channel

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 'channel', 'Channel': [ˈtʃænəl]



WordReference Random House Learner's Dictionary of American English © 2019
chan•nel1 /ˈtʃænəl/USA pronunciation   n., v.,  -neled, -nel•ing or (esp. Brit.)-nelled, -nel•ling. 
n. [countable]
  1. the bottom or deeper part of a waterway:The twenty-foot channel in the harbor was marked by buoys.
  2. Nautical, Naval Termsa route for boats between two bodies of water.
  3. a narrow body of water between a continent and an island:the English Channel.
  4. a course into which something may be moved or directed: channels of trade.
  5. channels, [plural] the official course of communicating or of getting things done: You'll have to go through channels to reach the governor.
  6. Radio and Television, Telecommunicationsa frequency band or wavelength on which radio and television signals are broadcast:Switch to another channel; I don't like this program.

v. 
  1. [+ object (+ to/into + object)] to direct toward or into a course of action: You need to channel your energy to more constructive uses.

WordReference Random House Unabridged Dictionary of American English © 2019
chan•nel1  (chanl),USA pronunciation n., v.,  -neled, -nel•ing  or (esp. Brit.) -nelled, -nel•ling. 
n. 
  1. the bed of a stream, river, or other waterway.
  2. Nautical, Naval Termsa navigable route between two bodies of water.
  3. the deeper part of a waterway.
  4. a wide strait, as between a continent and an island.
  5. a course into which something may be directed:He hoped to direct the conversation to a new channel.
  6. a route through which anything passes or progresses:channels of trade.
  7. channels, the specific, prescribed, or official course or means of communication:In an emergency he was able to reach the governor without going through channels.
  8. a groove or furrow.
  9. a means of access:He considers the Senate a channel to the White House.
  10. Architecture
    • Architecturea flute in a column, esp. one having no fillet between it and other flutes.
    • Architectureany of the prominent vertical grooves in a triglyph.
  11. Music and Dance(in jazz or popular music) a bridge.
  12. Radio and Television, Telecommunicationsa frequency band of sufficient width for one- or two-way communication from or to a transmitter used for television, radio, CB radio, telephone, or telegraph communication.
  13. Computinga path for the transfer of signals or data within a computer or between a computer and its peripheral equipment.
  14. Sound Reproductioneither of the two signals in stereophonic or any single signal in multichannel sound recording and reproduction.
  15. Cell Biologya transient opening made by a protein embedded in a cell membrane, permitting passage of specific ions or molecules into or out of the cell:calcium channel.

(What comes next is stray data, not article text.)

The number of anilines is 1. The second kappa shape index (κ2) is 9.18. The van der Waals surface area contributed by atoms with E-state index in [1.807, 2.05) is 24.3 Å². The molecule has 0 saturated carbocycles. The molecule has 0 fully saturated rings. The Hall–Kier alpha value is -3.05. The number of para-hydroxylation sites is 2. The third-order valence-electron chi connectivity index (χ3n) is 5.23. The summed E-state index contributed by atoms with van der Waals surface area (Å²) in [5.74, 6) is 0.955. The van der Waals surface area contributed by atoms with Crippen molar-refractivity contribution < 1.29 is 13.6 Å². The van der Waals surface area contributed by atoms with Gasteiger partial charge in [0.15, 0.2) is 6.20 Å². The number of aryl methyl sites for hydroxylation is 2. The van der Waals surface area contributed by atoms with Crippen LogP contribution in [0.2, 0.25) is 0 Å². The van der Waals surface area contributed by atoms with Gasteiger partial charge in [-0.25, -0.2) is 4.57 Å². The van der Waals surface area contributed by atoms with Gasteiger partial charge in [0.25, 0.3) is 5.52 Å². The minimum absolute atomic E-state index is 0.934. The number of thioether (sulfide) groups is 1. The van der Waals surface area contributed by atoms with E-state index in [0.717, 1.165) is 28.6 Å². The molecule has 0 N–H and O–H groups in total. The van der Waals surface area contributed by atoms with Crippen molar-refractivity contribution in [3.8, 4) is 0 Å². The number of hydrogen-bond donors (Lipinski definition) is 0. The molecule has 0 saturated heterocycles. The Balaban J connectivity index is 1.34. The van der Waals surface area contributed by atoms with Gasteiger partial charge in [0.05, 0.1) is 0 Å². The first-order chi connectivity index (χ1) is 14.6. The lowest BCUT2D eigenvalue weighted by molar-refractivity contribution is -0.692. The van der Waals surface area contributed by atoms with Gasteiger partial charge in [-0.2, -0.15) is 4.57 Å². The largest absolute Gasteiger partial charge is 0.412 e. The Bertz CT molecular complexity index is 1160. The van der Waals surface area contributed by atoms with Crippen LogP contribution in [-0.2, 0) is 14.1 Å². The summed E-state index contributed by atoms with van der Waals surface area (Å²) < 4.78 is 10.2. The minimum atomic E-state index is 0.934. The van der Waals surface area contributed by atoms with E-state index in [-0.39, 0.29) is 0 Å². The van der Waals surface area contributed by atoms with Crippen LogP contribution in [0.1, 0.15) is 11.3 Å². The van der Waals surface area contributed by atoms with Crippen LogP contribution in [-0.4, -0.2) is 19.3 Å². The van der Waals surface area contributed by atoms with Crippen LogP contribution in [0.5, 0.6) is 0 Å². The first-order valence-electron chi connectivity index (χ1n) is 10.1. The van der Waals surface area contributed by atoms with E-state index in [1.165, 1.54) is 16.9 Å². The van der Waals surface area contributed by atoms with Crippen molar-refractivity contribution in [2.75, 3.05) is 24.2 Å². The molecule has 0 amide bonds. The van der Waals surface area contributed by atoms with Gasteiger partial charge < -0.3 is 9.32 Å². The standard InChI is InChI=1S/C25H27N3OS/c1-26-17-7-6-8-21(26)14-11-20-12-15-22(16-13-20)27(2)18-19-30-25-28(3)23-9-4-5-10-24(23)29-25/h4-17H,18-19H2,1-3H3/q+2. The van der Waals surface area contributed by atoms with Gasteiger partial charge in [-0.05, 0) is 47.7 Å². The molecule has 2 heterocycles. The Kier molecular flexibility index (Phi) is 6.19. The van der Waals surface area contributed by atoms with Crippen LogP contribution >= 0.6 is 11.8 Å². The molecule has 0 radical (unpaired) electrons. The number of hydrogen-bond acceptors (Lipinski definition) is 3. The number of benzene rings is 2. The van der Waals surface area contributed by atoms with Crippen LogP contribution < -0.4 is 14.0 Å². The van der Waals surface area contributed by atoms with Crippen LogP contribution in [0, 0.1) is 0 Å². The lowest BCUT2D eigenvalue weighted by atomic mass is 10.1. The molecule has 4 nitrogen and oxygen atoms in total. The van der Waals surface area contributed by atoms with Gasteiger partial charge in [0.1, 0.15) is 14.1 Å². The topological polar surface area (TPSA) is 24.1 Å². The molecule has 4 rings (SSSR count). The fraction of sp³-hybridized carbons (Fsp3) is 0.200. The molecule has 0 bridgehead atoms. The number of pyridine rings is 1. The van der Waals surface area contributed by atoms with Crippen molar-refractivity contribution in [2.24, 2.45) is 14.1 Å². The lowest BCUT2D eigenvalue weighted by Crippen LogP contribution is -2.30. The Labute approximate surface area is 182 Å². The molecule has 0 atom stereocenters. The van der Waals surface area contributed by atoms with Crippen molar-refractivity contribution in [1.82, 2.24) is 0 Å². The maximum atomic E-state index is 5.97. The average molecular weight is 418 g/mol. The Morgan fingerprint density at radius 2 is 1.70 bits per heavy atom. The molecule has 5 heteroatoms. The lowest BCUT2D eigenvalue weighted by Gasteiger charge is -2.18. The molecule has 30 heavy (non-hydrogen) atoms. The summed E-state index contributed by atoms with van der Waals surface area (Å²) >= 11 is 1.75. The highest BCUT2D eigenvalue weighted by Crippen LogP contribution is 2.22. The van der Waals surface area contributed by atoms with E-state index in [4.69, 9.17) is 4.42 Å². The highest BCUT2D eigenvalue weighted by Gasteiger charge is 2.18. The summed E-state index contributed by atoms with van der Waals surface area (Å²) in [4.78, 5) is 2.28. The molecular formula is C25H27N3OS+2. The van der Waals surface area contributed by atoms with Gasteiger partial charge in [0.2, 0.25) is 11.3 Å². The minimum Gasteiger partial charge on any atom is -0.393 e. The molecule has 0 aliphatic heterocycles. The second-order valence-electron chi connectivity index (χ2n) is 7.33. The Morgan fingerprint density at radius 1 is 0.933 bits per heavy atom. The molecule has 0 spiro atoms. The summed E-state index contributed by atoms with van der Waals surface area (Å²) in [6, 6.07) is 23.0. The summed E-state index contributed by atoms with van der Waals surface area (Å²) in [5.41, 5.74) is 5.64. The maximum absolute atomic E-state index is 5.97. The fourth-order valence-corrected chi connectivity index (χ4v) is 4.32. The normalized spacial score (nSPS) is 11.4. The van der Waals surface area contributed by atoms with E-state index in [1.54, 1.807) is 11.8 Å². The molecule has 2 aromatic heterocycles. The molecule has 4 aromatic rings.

16. Hydraulicsa tubular passage for liquids or fluids.
  17. Building
    • any structural member, as one of reinforced concrete, having the form of three sides of a rectangle.
    • a number of such members:channel in 100-foot lengths.
    • See  channel iron. 

v.t. 
  1. to convey through or as through a channel:He channeled the information to us.
  2. to direct toward or into some particular course:to channel one's interests.
  3. Buildingto excavate as a channel.
  4. Buildingto form a channel in;
    groove.

v.i. 
  1. to become marked by a channel:Soft earth has a tendency to channel during a heavy rain.
channel•er*  [esp. Brit.,] channel•ler, n. 
  • Latin canālis waterpipe; see canal
  • Old French
  • Middle English chanel 1250–1300
    • 8.See corresponding entry in Unabridged trough, gash, cut.
    • 18.See corresponding entry in Unabridged route, direct, steer.

chan•nel2  (chanl),USA pronunciation n. 
  1. Nautical, Naval Termsa horizontal timber or ledge built outboard from the side of a sailing vessel to spread shrouds and backstays outward.
Also,  chain wale, chain-wale. 
  • variant of chain wale 1760–70


Collins Concise English Dictionary © HarperCollins Publishers::

channel /ˈtʃænəl/ n
  1. a broad strait connecting two areas of sea
  2. the bed or course of a river, stream, or canal
  3. a navigable course through a body of water
  4. (often plural) a means or agency of access, communication, etc: to go through official channels
  5. a course into which something can be directed or moved
  6. a band of radio frequencies assigned for a particular purpose, esp the broadcasting of a television signal
  7. a path for an electromagnetic signal: a stereo set has two channels
  8. a tubular or trough-shaped passage for fluids
  9. a groove or flute, as in the shaft of a column
  10. a path along which data can be transmitted between a central processing unit and one or more peripheral devices
  11. one of the lines along the length of a paper tape on which information can be stored in the form of punched holes
vb ( -nels, -nelling, -nelled, US -nels, -neling, -neled)
  1. to provide or be provided with a channel or channels; make or cut channels in (something)
  2. (transitive) to guide into or convey through a channel or channels: information was channelled through to them
  3. to serve as a medium through whom the spirit of (a person of a former age) allegedly communicates with the living
  4. (transitive) to form a groove or flute in (a column, etc)
Etymology: 13th Century: from Old French chanel, from Latin canālis pipe, groove, conduit; see canal



Channel /ˈtʃænəl/ n
  1. the Channel
    short for English Channel



'channel' also found in these entries:
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